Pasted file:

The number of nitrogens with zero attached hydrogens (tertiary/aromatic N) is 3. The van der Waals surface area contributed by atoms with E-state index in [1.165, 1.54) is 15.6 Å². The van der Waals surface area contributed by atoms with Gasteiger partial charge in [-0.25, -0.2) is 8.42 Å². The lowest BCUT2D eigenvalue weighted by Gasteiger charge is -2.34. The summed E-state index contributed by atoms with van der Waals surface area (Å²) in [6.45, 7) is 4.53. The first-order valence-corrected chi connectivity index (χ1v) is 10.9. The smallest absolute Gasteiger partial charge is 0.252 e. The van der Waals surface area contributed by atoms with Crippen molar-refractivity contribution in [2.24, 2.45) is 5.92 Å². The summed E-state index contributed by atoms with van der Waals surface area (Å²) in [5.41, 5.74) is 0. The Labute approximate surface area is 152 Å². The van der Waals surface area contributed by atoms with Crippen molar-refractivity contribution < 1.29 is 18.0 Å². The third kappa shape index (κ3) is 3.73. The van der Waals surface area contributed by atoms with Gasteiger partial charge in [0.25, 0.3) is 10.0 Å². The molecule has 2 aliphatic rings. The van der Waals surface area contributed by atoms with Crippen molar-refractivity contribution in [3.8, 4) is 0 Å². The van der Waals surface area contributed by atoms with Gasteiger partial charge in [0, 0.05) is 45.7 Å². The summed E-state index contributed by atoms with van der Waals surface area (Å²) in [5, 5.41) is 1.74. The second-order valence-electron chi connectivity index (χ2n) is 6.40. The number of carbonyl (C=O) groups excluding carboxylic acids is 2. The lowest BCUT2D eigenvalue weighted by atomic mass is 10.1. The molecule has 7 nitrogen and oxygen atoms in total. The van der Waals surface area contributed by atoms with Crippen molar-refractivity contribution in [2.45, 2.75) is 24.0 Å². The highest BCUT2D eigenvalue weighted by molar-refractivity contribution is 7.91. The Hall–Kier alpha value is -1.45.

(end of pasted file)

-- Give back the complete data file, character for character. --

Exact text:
The number of nitrogens with zero attached hydrogens (tertiary/aromatic N) is 3. The van der Waals surface area contributed by atoms with E-state index in [1.165, 1.54) is 15.6 Å². The van der Waals surface area contributed by atoms with Gasteiger partial charge in [-0.25, -0.2) is 8.42 Å². The lowest BCUT2D eigenvalue weighted by Gasteiger charge is -2.34. The summed E-state index contributed by atoms with van der Waals surface area (Å²) in [6.45, 7) is 4.53. The first-order valence-corrected chi connectivity index (χ1v) is 10.9. The smallest absolute Gasteiger partial charge is 0.252 e. The van der Waals surface area contributed by atoms with Crippen molar-refractivity contribution in [2.24, 2.45) is 5.92 Å². The summed E-state index contributed by atoms with van der Waals surface area (Å²) in [5.41, 5.74) is 0. The Labute approximate surface area is 152 Å². The van der Waals surface area contributed by atoms with Crippen molar-refractivity contribution < 1.29 is 18.0 Å². The third kappa shape index (κ3) is 3.73. The van der Waals surface area contributed by atoms with Gasteiger partial charge in [0.25, 0.3) is 10.0 Å². The molecule has 2 aliphatic rings. The van der Waals surface area contributed by atoms with Crippen molar-refractivity contribution in [3.8, 4) is 0 Å². The van der Waals surface area contributed by atoms with Gasteiger partial charge in [0, 0.05) is 45.7 Å². The summed E-state index contributed by atoms with van der Waals surface area (Å²) in [5, 5.41) is 1.74. The second-order valence-electron chi connectivity index (χ2n) is 6.40. The number of carbonyl (C=O) groups excluding carboxylic acids is 2. The lowest BCUT2D eigenvalue weighted by atomic mass is 10.1. The molecule has 7 nitrogen and oxygen atoms in total. The van der Waals surface area contributed by atoms with Crippen molar-refractivity contribution in [2.45, 2.75) is 24.0 Å². The highest BCUT2D eigenvalue weighted by molar-refractivity contribution is 7.91. The Hall–Kier alpha value is -1.45.